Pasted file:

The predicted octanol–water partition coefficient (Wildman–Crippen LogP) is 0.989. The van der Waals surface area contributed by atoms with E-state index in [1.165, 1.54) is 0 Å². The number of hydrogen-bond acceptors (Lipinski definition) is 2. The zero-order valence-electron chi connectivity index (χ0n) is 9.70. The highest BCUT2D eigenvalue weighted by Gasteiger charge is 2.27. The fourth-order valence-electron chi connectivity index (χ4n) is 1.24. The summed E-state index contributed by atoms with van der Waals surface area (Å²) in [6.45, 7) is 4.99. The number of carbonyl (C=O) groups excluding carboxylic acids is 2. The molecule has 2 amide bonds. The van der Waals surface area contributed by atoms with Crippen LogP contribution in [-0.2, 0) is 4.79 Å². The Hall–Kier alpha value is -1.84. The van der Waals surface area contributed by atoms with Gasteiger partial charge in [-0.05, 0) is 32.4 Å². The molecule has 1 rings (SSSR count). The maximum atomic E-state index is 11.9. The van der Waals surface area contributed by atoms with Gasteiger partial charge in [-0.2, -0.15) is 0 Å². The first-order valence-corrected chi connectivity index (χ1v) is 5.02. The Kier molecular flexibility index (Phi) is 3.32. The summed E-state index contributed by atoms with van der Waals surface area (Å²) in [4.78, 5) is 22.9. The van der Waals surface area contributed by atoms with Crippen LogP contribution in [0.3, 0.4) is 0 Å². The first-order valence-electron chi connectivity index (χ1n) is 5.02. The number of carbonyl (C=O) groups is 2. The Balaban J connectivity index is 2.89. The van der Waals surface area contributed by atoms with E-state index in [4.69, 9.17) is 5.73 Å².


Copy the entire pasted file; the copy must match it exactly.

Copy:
The predicted octanol–water partition coefficient (Wildman–Crippen LogP) is 0.989. The van der Waals surface area contributed by atoms with E-state index in [1.165, 1.54) is 0 Å². The number of hydrogen-bond acceptors (Lipinski definition) is 2. The zero-order valence-electron chi connectivity index (χ0n) is 9.70. The highest BCUT2D eigenvalue weighted by Gasteiger charge is 2.27. The fourth-order valence-electron chi connectivity index (χ4n) is 1.24. The summed E-state index contributed by atoms with van der Waals surface area (Å²) in [6.45, 7) is 4.99. The number of carbonyl (C=O) groups excluding carboxylic acids is 2. The molecule has 2 amide bonds. The van der Waals surface area contributed by atoms with Crippen LogP contribution in [-0.2, 0) is 4.79 Å². The Hall–Kier alpha value is -1.84. The van der Waals surface area contributed by atoms with Gasteiger partial charge in [-0.05, 0) is 32.4 Å². The molecule has 1 rings (SSSR count). The maximum atomic E-state index is 11.9. The van der Waals surface area contributed by atoms with Gasteiger partial charge in [-0.2, -0.15) is 0 Å². The first-order valence-corrected chi connectivity index (χ1v) is 5.02. The Kier molecular flexibility index (Phi) is 3.32. The summed E-state index contributed by atoms with van der Waals surface area (Å²) in [4.78, 5) is 22.9. The van der Waals surface area contributed by atoms with Crippen LogP contribution in [0.3, 0.4) is 0 Å². The first-order valence-electron chi connectivity index (χ1n) is 5.02. The number of carbonyl (C=O) groups is 2. The Balaban J connectivity index is 2.89. The van der Waals surface area contributed by atoms with E-state index in [4.69, 9.17) is 5.73 Å².